This isn’t about whether any candidate is qualified for office or not, we’ll save that topic for future articles. However, with the recent news coverage of former governor of Utah, John Huntsman Jr., and his statements regarding his faith (or lack thereof), this is a topic of Mormon interest.
In a recent article for TIME, Melinda Henneberger asked the former governor if he “…still belongs to the Church of Latter-day Saints”, to which she received the veiled response: “I’m a very spiritual person” (as opposed to a religious one?), “and proud of my Mormon roots.”
The columnist saw the vagueness of the answer and asked: “Roots? That makes it sound as if you’re not a member anymore. Are you?”
Former Governor Huntsman’s reply was extremely revealing in its non-committal nature, “That’s tough to define,” he said. “There are varying degrees. I come from a long line of saloon keepers and proselytizers, and I draw from both sides.”
It’s tough to define whether he is a member or not? I thought it was kind of like being pregnant; either you are, or you’re not. Beliefs may vary, activeness may vary, but membership in the Church of Jesus Christ of Latter-day Saints is pretty black and white.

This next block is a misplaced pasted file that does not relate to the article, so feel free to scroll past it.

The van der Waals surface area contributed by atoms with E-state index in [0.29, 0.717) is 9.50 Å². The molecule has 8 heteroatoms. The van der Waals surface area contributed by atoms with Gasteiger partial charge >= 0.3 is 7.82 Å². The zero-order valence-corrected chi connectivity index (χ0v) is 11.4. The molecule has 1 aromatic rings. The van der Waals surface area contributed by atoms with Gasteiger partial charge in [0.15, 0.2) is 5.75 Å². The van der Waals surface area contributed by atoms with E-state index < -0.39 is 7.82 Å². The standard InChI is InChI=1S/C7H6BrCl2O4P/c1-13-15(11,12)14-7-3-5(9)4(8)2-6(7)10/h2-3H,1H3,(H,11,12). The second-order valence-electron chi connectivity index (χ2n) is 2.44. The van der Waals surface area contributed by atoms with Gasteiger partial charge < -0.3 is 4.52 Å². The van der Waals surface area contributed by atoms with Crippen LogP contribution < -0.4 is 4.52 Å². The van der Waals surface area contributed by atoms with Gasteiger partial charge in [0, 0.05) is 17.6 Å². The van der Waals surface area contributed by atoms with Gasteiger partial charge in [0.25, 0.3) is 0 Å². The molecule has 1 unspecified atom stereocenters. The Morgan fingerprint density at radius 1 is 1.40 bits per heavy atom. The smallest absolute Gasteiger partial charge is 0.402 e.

Huntsman is not the only former governor to have trouble standing up for the tenets of the Gospel. In this interview, 2008 presidential candidate Mitt Romney was asked how he would handle it if God were to speak to him or to “[his] prophet” and tell him to do something “in conflict with [his] duties as president”. Candidate Romney responded, “I don’t know that He’s spoken to anyone since, ah, Moses and the bush, or perhaps some others.”
He doesn’t know if God has spoken to anyone since Moses or PERHAPS others??
OK, this basically leaves two options available:
1. He is telling the truth and doesn’t know much about the religion he professes to be a part of.
2. He is too afraid to admit that he believes the Gospel.
I am no partisan, but our Mormon Democrats are not free of this kind of problem either.
When speaking at BYU, In October of 2007, Nevada Senator, Harry Reid, had this to say about teachings of the Prophets in regards to agency and government welfare: “[T]hese people have taken members of the church down the path that is the wrong path.”
He is also well known for his opposition to the Church’s stance on California proposition 8.
Often people express concern that Mormon politicians will be nothing but puppets of the Prophet, to which I say, “I wish”! We long for the day when Mormons in the public spotlight can follow the example of Joseph F. Smith, and when questioned on any aspect of the restored Gospel, will stand up and say: “Yes siree; dyed in the wool; true blue, through and through.”